Java Reference
In-Depth Information
Object Serialization
In order to send parameters to a remote implementation of a method and receive the results
of a call to such a method, we need to be able to send the parameters and the return values
over the network. For primitive data types this is straightforward, [ 31 ] only requiring that the
sending JVM and the receiving JVM interpret the bits that represent the primitives in the same
way. For objects, the case is somewhat more complex. The data in the object may be, at base,
made out of primitive object types. But the object is more than just the data held by the object
and the order in which that data is presented. An object includes an interface and the methods
that allow one to use the interface to manipulate the underlying data. Objects can also contain
references other objects. Getting all of this in some representation that can be sent over the
wire, and reconstructing that representation when it gets to the other side, is the job of object
serialization. [ 32 ]
At the most abstract level, the object serialization system simply converts a Java object into a
linear string of bits that can be sent over the wire (an operation known, confusingly, as serial-
ization), and converts a well-formed stream of bits into a Java object (an operation known as
deserialization). More accurately, object serialization will convert a graph of objects, rooted
in some particular object, into such a stream and convert a stream into a copy of an equivalent
graph of objects. This means that if an object being serialized refers to some other object, that
referred-to object will also be serialized, and a copy of the object will be reconstructed when
the object that refers to it is reconstructed. Object serialization will also annotate the stream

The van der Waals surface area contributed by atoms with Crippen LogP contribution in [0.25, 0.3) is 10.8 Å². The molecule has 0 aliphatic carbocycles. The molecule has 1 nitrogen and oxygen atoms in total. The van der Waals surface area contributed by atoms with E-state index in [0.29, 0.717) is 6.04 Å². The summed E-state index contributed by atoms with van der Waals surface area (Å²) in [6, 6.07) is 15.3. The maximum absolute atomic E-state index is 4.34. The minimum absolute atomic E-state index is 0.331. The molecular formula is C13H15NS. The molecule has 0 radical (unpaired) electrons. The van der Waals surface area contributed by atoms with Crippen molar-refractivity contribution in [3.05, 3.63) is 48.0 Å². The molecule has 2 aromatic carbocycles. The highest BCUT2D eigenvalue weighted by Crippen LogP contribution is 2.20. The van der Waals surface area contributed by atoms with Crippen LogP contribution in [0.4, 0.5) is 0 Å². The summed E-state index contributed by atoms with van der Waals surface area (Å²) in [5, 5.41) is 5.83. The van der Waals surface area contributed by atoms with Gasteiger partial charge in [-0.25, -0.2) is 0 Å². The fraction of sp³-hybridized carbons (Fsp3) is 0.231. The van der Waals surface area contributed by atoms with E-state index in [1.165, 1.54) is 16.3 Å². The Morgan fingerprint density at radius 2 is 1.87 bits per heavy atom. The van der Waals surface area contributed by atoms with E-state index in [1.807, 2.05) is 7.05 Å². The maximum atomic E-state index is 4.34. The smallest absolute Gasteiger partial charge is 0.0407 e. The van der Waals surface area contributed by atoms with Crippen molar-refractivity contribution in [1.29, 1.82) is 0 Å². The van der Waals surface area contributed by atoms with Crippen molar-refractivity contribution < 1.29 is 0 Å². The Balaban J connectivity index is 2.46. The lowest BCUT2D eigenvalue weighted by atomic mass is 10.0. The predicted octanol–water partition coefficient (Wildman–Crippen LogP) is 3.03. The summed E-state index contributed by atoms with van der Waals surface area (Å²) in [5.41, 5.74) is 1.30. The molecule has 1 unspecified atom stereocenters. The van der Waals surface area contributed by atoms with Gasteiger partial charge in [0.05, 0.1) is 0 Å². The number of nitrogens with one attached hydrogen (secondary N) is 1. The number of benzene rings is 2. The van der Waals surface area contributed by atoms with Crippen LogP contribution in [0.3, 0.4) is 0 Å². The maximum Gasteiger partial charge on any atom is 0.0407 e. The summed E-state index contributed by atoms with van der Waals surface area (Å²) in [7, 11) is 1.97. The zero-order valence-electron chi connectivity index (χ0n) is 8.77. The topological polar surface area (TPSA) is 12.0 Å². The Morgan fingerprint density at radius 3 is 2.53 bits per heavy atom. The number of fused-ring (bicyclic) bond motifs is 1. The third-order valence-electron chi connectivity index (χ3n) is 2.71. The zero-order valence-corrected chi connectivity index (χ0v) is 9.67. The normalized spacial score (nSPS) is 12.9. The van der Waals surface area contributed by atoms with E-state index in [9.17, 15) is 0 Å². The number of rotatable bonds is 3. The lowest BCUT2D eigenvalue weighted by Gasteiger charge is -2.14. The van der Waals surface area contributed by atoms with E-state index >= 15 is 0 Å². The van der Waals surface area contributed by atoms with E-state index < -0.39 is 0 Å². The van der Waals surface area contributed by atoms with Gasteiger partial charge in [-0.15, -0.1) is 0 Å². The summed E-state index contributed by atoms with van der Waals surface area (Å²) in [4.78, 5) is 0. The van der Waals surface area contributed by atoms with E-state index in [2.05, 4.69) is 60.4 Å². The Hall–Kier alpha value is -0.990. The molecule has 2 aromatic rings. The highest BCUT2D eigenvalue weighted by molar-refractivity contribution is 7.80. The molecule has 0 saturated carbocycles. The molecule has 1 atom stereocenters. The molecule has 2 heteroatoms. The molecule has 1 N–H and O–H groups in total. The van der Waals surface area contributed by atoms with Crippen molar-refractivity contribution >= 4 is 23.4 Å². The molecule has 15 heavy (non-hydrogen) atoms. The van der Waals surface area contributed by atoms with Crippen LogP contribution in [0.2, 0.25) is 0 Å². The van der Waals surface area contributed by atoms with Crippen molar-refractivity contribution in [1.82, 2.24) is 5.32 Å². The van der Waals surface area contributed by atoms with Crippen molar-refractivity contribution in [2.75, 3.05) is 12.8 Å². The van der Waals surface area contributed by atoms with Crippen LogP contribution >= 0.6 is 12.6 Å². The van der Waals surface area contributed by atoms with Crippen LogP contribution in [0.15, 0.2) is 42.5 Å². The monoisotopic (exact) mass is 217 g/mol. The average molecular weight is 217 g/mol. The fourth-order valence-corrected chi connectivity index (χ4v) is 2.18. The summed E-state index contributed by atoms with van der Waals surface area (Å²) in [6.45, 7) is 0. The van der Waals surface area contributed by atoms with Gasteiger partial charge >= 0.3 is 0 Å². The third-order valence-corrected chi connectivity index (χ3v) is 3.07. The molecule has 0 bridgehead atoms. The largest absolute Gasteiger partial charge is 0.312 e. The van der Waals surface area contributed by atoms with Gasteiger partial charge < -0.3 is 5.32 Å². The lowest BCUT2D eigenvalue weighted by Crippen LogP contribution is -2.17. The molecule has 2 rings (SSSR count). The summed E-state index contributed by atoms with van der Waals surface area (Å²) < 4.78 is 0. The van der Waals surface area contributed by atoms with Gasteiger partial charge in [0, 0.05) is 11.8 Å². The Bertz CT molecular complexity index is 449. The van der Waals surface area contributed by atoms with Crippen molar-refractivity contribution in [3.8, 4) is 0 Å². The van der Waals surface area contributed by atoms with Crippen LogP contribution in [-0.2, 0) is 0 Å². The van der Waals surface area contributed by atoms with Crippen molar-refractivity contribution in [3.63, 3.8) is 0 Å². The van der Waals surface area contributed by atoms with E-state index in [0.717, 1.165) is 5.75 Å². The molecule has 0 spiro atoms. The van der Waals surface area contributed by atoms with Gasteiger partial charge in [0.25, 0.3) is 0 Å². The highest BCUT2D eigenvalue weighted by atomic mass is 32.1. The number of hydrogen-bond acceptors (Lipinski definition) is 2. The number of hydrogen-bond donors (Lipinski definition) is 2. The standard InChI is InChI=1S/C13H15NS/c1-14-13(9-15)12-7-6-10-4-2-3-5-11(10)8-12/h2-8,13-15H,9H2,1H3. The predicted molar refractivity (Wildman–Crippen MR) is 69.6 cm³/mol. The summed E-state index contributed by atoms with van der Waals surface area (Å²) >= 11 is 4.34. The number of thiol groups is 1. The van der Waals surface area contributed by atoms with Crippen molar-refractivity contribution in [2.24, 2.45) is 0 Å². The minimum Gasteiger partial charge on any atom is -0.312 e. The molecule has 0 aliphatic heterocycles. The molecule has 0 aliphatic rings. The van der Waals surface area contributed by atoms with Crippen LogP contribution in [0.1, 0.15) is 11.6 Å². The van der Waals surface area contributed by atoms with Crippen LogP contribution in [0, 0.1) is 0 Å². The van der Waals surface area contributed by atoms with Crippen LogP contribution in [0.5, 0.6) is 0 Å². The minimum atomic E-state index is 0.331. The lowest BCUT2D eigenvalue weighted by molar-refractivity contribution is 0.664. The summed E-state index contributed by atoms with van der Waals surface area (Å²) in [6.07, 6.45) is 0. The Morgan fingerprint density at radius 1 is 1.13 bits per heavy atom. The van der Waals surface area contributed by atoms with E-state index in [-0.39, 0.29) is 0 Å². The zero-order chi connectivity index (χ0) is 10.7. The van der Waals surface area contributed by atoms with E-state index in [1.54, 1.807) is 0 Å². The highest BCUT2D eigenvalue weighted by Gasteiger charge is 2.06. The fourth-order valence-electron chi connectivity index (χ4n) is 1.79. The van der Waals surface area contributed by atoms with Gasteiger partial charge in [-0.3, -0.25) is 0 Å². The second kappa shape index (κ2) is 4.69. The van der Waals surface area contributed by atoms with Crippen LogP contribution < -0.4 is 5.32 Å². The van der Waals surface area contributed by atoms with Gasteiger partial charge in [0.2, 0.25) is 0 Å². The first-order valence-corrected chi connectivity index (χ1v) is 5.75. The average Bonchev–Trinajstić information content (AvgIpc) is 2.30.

of bits with the information needed to determine the class of the objects that are to be recon-
structed, so that the code for the class can be associated with the data.
To see how this works, let's go back and take a look at our remotely accessible server, the
StatRecorderImpl . This class implements the two methods of the StatRecorder interface,
which itself is declared as a Remote , which allows the methods in that interface to be called
from another address space. One of these, getRoster() , takes a String that identifies a team
and returns a List<Player> , that is, something that is a list of Player objects. What the im-
plementation in StatRecorderImpl actually hands back is in fact a LinkedList of objects,
each of which implements the Player interface. In fact, these objects are themselves Play-
erImpl objects. This is what you would expect in an object-oriented language. There are no
simple List objects (since List is an interface) just as there are no Player objects (also an
interface). The method tells us that what we will get back from the call to getRoster() is
something that is at least a List and that the contents of the List will be at least of type Play-
er .
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